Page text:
Today we’d like to introduce you to Josh Franer.
Josh, please share your story with us. How did you get to where you are today?
I’m a director originally from the Lone Star State (Nation) of Texas. I spent a good portion of my childhood just being creative and making things like forts in the forest behind our house, train sets, KNEX, racetracks and rollercoasters. I also made little films around the house with a VHS camera following my dog around, and then I solicited my sister’s talent (who insisted on making a Celine Dion lip-syncing video that I lit with a flashlight). I was entrepreneurial from an early age – I had my own newspaper collaboration in 3rd grade and a lawn business (using Dad’s mower) in middle school. I remember mowing lawns and sweating, but I always had great jams going on my Walkman.
Houston in the early 90’s was an era marked by the country music of Garth Brooks, George Strait, and Alan Jackson. I have wonderful memories of going to the Houston Rodeo and eating a lot of BBQ; the smell of mesquite wood and sizzling fajitas in the night air is still one of my favorites.
I played the snare drum in high school and experienced a great deal of Friday Night Lights-inspired football games…and probably lost some of my hearing. I also played drums at the church I attended, and in my Dave Matthews-inspired rock band, Stomping Grounds.
Most filmmakers can point back to that one movie experience that ignited their dreams of working behind a camera, and for me it was no different. I remember as a kid watching BTS footage from the making of Home Alone II: Lost In New York, and I thought it was the coolest thing. I remember thinking the dolly track looked like a train track, and I was in awe of the big crane where the operator ran camera from a chair in the air. I was amazed by the production design of how the traps were created. I guess Home Alone II inadvertently started my filmmaking career. A lot of my filmmaking friends have great answers on how they got their inspired beginnings with films like Citizen Kane and Lawrence of Arabia, etc. But mine is Home Alone.
My filmmaking continued through high school, and I won a lot of early awards. When I made our big senior prom video, iMacs still had colorful translucent backs and cameras still recorded to tape. I went on to film school at Baylor and moved shortly after graduation to LA for an internship with Ridley Scott at Scott Free.
Now I’m just doing the same thing that I was as a kid: making things, being creative, making movies and telling stories. I’ve been blessed to have met some extraordinary people, heroes of mine, along the way. I now direct alongside some of my filmmaking heroes.
Has it been a smooth road?
There have been a ton of obvious challenges, one of the main ones being: where do you begin in LA? LA can make you feel really big or really small, sometimes both on the same day. For me, what’s most important and also interesting are the internal challenges I’ve faced. Like Batman, I’ve learned that one of the most important things we have to learn is how to face fear head-on. Fear is a liar.
It’s also essential to devote your life to something larger than just you, something that’s not just self-serving. I’ve learned to weed out lies that I’ve believed about myself and others. You gotta learn to find a channel that isn’t broadcasting doom and gloom; negativity sticks in the mind. The world isn’t against you. The universe is actually stacked in your favor.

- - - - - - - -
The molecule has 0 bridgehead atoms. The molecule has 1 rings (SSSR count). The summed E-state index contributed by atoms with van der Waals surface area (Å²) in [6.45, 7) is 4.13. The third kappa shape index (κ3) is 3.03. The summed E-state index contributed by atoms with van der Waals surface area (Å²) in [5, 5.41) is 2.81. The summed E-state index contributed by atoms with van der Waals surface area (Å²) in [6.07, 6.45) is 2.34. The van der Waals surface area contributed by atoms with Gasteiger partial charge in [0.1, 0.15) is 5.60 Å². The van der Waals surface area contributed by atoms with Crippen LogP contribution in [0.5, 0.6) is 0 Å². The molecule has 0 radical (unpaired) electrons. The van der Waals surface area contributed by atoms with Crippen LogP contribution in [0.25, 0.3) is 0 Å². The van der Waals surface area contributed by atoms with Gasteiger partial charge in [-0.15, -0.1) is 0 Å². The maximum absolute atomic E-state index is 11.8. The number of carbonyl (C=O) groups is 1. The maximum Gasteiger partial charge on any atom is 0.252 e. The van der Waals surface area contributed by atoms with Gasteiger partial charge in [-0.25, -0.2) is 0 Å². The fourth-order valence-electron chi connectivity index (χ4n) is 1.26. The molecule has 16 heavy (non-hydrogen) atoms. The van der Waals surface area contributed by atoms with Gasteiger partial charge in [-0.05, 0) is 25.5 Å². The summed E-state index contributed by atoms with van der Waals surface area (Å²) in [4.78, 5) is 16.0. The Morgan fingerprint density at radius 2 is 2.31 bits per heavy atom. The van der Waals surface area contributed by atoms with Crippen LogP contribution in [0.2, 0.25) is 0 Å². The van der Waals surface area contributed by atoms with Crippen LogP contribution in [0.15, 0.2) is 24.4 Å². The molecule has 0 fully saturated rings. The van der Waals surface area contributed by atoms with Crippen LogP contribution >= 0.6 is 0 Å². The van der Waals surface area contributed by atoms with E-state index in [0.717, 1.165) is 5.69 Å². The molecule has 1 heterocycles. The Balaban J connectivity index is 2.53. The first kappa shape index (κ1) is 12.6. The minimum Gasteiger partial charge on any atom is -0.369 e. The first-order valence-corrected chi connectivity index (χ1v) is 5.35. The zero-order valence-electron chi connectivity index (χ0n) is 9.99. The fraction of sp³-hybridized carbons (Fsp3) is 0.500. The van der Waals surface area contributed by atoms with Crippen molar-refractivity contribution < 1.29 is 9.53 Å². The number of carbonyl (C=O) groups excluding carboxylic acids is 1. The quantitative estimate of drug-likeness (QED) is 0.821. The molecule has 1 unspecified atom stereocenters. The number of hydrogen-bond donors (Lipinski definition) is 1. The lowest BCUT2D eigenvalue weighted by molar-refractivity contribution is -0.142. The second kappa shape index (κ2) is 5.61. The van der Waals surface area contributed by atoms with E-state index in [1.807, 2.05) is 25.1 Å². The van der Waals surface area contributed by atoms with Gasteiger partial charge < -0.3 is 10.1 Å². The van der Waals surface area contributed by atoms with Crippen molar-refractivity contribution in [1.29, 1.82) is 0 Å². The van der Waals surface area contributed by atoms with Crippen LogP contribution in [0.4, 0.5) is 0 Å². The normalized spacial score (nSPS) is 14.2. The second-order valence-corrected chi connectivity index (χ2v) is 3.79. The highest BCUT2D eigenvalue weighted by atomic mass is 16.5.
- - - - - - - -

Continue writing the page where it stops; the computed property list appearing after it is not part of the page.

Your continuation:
We’d love to hear more about your work and what you are currently focused on. What else should we know?
Well, my life is a bit like a kitchen stove with a lot of things cooking. Some pots take longer to bring to a boil, some smaller pots are finished, and I have to keep ‘em warm.
My main gig has been directing commercials and creating branded content. I have a cinematography and photography background, so a lot of my style is visceral and beautiful. I started a small creative agency, Through The Woods, to house some of the direct-to-brand work and digital strategy.
My side gig is creative directing, creating brand environments. I helped start Buck Mason, a cult-favorite menswear brand, and am now part of a new clothing line called Rowan where the focus is on legacy and telling stories about fatherhood. So much of culture as we know it has been shaped either positively or negatively by our fathers. We’re using the brand to give back to help shape the lives of men that need it.
I think what differentiates my perspective is that I approach stories with empathy for the human condition. The things that I make have to first move me. I know if they move me, they are bound to move someone else. I love true stories and biographies. One of my next steps as a director is to move into longer-form content, directing features and docu-series.
Is our city a good place to do what you do?
LA, in my perspective, is like a great magnifying glass. If you’re ready for it, it can bring out the biggest and best side of you; but if you’re not, it can bring out the worst. What happens in LA shapes the world. It has to be the largest community of artists and creatives anywhere. For someone starting out, it’s a great way to learn from the best, to be inspired, and to really see things up close and personal. It’s also one of the most expensive places to live, creating a major class differentiation, and an elimination of the middle class. Having met and served some of our city’s homeless population, I’ve seen how a missed paycheck or two, or an emergency hospital bill, can lead to tent-living for so many people. Given this, I think LA has a massive opportunity to allow generosity (not just financial) to become an anthem.